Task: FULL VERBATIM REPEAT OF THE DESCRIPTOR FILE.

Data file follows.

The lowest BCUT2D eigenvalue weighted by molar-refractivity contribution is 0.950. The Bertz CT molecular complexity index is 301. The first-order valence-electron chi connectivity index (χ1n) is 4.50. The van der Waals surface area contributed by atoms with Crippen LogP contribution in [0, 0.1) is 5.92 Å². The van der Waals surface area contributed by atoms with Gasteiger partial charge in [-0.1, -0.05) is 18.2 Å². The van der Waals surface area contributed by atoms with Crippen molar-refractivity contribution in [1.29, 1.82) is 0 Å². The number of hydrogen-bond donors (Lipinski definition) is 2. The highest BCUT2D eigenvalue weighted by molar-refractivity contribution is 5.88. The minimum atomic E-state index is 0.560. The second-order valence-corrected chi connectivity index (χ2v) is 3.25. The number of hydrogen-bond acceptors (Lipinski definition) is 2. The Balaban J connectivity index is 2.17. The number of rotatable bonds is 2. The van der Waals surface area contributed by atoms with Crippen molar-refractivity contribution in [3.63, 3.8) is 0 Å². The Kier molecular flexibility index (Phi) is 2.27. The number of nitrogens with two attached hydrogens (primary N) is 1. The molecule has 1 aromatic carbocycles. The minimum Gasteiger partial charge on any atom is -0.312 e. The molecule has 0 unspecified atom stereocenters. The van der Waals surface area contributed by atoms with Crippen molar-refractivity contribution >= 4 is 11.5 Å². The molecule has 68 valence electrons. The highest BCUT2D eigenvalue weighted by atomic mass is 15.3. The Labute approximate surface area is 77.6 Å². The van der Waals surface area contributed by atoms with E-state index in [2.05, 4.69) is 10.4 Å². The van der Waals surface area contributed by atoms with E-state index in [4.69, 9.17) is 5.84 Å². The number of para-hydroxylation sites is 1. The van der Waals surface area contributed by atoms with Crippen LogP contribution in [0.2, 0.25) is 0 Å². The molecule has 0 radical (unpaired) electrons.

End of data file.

The lowest BCUT2D eigenvalue weighted by molar-refractivity contribution is 0.950. The Bertz CT molecular complexity index is 301. The first-order valence-electron chi connectivity index (χ1n) is 4.50. The van der Waals surface area contributed by atoms with Crippen LogP contribution in [0, 0.1) is 5.92 Å². The van der Waals surface area contributed by atoms with Gasteiger partial charge in [-0.1, -0.05) is 18.2 Å². The van der Waals surface area contributed by atoms with Crippen molar-refractivity contribution in [1.29, 1.82) is 0 Å². The number of hydrogen-bond donors (Lipinski definition) is 2. The highest BCUT2D eigenvalue weighted by molar-refractivity contribution is 5.88. The minimum atomic E-state index is 0.560. The second-order valence-corrected chi connectivity index (χ2v) is 3.25. The number of hydrogen-bond acceptors (Lipinski definition) is 2. The Balaban J connectivity index is 2.17. The number of rotatable bonds is 2. The van der Waals surface area contributed by atoms with Crippen molar-refractivity contribution in [3.63, 3.8) is 0 Å². The Kier molecular flexibility index (Phi) is 2.27. The number of nitrogens with two attached hydrogens (primary N) is 1. The molecule has 1 aromatic carbocycles. The minimum Gasteiger partial charge on any atom is -0.312 e. The molecule has 0 unspecified atom stereocenters. The van der Waals surface area contributed by atoms with Crippen molar-refractivity contribution >= 4 is 11.5 Å². The molecule has 68 valence electrons. The highest BCUT2D eigenvalue weighted by atomic mass is 15.3. The Labute approximate surface area is 77.6 Å². The van der Waals surface area contributed by atoms with E-state index in [2.05, 4.69) is 10.4 Å². The van der Waals surface area contributed by atoms with E-state index in [4.69, 9.17) is 5.84 Å². The number of para-hydroxylation sites is 1. The van der Waals surface area contributed by atoms with Crippen LogP contribution in [0.2, 0.25) is 0 Å². The molecule has 0 radical (unpaired) electrons.